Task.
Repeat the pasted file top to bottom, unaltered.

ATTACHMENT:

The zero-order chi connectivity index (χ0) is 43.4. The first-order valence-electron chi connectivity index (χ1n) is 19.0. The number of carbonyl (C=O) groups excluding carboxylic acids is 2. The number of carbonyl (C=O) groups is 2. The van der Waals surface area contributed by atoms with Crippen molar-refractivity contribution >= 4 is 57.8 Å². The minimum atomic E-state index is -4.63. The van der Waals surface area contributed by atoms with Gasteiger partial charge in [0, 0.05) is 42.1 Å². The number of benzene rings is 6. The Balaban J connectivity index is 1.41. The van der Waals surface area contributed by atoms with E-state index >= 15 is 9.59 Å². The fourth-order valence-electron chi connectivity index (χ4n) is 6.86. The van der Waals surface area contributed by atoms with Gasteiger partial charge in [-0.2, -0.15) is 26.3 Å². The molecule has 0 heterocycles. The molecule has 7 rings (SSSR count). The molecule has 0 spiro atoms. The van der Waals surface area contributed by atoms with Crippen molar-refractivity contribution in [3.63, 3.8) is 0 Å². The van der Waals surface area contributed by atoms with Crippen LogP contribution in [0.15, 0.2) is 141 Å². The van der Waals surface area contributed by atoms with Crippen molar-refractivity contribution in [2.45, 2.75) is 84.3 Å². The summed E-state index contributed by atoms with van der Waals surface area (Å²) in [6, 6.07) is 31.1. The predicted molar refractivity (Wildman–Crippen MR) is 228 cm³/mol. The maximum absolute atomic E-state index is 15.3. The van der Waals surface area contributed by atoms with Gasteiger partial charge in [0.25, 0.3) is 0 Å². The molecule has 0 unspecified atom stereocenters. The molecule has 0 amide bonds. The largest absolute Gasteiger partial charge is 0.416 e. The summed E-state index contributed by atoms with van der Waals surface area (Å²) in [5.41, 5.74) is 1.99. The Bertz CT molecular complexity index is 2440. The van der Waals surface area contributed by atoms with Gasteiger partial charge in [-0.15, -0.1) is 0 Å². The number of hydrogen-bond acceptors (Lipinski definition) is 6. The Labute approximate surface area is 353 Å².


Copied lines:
The zero-order chi connectivity index (χ0) is 43.4. The first-order valence-electron chi connectivity index (χ1n) is 19.0. The number of carbonyl (C=O) groups excluding carboxylic acids is 2. The number of carbonyl (C=O) groups is 2. The van der Waals surface area contributed by atoms with Crippen molar-refractivity contribution >= 4 is 57.8 Å². The minimum atomic E-state index is -4.63. The van der Waals surface area contributed by atoms with Gasteiger partial charge in [0, 0.05) is 42.1 Å². The number of benzene rings is 6. The Balaban J connectivity index is 1.41. The van der Waals surface area contributed by atoms with E-state index >= 15 is 9.59 Å². The fourth-order valence-electron chi connectivity index (χ4n) is 6.86. The van der Waals surface area contributed by atoms with Gasteiger partial charge in [-0.2, -0.15) is 26.3 Å². The molecule has 0 heterocycles. The molecule has 7 rings (SSSR count). The molecule has 0 spiro atoms. The van der Waals surface area contributed by atoms with Crippen molar-refractivity contribution in [3.63, 3.8) is 0 Å². The van der Waals surface area contributed by atoms with Crippen LogP contribution in [0.15, 0.2) is 141 Å². The van der Waals surface area contributed by atoms with Crippen molar-refractivity contribution in [2.45, 2.75) is 84.3 Å². The summed E-state index contributed by atoms with van der Waals surface area (Å²) in [6, 6.07) is 31.1. The predicted molar refractivity (Wildman–Crippen MR) is 228 cm³/mol. The maximum absolute atomic E-state index is 15.3. The van der Waals surface area contributed by atoms with Gasteiger partial charge in [0.25, 0.3) is 0 Å². The molecule has 0 unspecified atom stereocenters. The molecule has 0 amide bonds. The largest absolute Gasteiger partial charge is 0.416 e. The summed E-state index contributed by atoms with van der Waals surface area (Å²) in [5.41, 5.74) is 1.99. The Bertz CT molecular complexity index is 2440. The van der Waals surface area contributed by atoms with Gasteiger partial charge in [-0.15, -0.1) is 0 Å². The number of hydrogen-bond acceptors (Lipinski definition) is 6. The Labute approximate surface area is 353 Å².